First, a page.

A San Francisco Bay Area high school cheer squad — under fire after the mostly white team was accused of racist behavior — is now demanding an apology, according to KNTV reports.
The squad was accused in a social media post of posing with what appeared to be a Black mannequin head. The superintendent called it a "racist" mascot in a letter to parents. Allegations included that the mannequin was named "Kareem."
The pictures were re-posted by the Instagram account "Black Bay Area" and appeared to show members of the California High School cheer squad posing with the mannequin, KNTV reported.
“That is not something that we can accept, nor will we tolerate,” San Ramon Valley Unified School District superintendent Dr. John Malloy told KNTV, the Bay area NBC affiliate.
KTVU reported that the attorney representing the cheer team claimed the photo was doctored to make the head appear darker than it actually is and denied that the team used that name for the doll.
Attorneys and parents of the California High School stunt team held a news conference Thursday demanding that the San Ramon Valley Unified School District superintendent be removed for "his reckless perpetuation of false claims of racism and his endangerment of children," according to a KTVU report.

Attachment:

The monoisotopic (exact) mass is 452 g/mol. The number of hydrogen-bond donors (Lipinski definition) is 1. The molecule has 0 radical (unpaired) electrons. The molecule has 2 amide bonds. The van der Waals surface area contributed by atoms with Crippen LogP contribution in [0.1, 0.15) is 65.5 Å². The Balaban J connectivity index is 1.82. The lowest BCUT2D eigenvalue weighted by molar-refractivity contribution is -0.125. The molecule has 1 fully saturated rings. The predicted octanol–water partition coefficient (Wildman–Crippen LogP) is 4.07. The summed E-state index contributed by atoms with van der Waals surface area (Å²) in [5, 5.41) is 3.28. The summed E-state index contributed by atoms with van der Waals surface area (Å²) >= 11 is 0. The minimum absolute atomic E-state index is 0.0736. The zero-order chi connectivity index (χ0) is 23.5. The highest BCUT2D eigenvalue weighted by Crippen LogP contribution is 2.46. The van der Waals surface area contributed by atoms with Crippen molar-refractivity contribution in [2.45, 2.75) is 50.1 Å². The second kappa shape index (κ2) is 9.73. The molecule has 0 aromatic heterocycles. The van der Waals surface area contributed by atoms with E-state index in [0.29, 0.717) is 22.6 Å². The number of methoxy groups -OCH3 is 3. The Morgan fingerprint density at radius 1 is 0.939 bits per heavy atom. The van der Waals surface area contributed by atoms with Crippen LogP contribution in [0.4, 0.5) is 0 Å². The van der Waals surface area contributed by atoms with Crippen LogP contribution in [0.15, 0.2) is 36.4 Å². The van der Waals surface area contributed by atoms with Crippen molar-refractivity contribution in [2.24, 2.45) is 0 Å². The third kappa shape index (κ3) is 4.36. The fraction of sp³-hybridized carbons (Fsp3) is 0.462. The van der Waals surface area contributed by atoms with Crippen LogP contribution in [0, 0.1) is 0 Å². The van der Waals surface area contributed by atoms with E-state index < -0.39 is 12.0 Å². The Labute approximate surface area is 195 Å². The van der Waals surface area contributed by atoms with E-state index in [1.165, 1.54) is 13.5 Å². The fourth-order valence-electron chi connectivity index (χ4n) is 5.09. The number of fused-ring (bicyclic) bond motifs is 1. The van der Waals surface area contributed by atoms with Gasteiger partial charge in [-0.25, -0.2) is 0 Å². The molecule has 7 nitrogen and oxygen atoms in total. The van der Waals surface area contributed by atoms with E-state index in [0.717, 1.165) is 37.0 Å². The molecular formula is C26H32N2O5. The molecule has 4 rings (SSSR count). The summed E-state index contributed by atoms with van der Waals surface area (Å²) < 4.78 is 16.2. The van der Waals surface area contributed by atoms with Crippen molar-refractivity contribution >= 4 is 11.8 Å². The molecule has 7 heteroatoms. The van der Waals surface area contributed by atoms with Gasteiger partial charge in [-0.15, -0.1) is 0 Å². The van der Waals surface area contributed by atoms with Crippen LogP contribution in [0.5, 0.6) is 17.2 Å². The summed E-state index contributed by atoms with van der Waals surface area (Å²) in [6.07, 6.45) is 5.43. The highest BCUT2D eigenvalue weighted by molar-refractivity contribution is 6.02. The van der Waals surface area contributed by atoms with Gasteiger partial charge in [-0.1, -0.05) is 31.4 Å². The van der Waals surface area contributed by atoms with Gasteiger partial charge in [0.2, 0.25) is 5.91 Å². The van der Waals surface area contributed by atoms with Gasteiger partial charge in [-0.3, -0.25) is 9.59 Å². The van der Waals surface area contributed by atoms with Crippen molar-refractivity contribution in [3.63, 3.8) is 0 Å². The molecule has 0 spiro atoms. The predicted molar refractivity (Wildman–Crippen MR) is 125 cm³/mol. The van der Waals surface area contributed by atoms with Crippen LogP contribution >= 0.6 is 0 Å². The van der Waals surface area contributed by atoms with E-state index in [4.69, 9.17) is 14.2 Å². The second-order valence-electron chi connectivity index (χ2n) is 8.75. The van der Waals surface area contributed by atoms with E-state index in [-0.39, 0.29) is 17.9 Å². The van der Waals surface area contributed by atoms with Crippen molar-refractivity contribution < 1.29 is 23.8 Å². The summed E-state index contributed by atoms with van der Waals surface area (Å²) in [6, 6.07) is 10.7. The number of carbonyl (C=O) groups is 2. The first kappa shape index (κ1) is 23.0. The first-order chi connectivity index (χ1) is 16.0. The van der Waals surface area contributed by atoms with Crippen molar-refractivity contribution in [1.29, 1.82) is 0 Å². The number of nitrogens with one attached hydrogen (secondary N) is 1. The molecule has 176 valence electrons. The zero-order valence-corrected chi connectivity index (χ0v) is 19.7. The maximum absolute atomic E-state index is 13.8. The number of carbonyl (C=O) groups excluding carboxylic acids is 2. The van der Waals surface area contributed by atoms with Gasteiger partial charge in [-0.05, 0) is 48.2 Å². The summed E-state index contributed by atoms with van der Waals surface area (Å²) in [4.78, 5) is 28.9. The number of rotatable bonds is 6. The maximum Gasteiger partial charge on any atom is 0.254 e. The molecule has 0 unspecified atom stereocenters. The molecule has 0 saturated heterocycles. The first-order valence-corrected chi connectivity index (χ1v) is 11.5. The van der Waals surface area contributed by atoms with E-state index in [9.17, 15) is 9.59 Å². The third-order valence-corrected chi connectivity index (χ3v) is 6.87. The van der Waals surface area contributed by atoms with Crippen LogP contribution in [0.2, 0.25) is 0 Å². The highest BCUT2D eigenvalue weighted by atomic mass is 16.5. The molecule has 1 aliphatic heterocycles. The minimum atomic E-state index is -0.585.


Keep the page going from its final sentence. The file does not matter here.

Lawyers for the parents said the young women on the cheer team felt insulted after the superintendent's letter was issued and people started calling them racists at school. The IG account tagged the cheer squad on Instagram, which has now been made private.
Malloy said he was deeply concerned as the school district has recently been expanding its on-campus sensitivity training.
“We don’t accept this. We understand that it’s wrong, and we also understand that it’s harming some members of our community more than others – especially those who may identify as Black or African American,” Malloy said.
Parents and students alike have expressed concerns.
“If they meant it as a statement, they should have clarified that. If they meant it as a joke, it’s not funny,” said Angelica Tucker, a mom who lives in the neighborhood and has two young daughters who thinks might want to try out for the cheer squad. Tucker said she hopes the incident can be a teachable moment.
“It can open up their eyes to the fact that there’s no representation that looks like them on the cheerleading squad, and maybe they will be the first ones to do it,” said Tucker.
Malloy the district may need to expand its sensitivity training to make sure another incident like this doesn’t happen again.
Updated June 7, 2022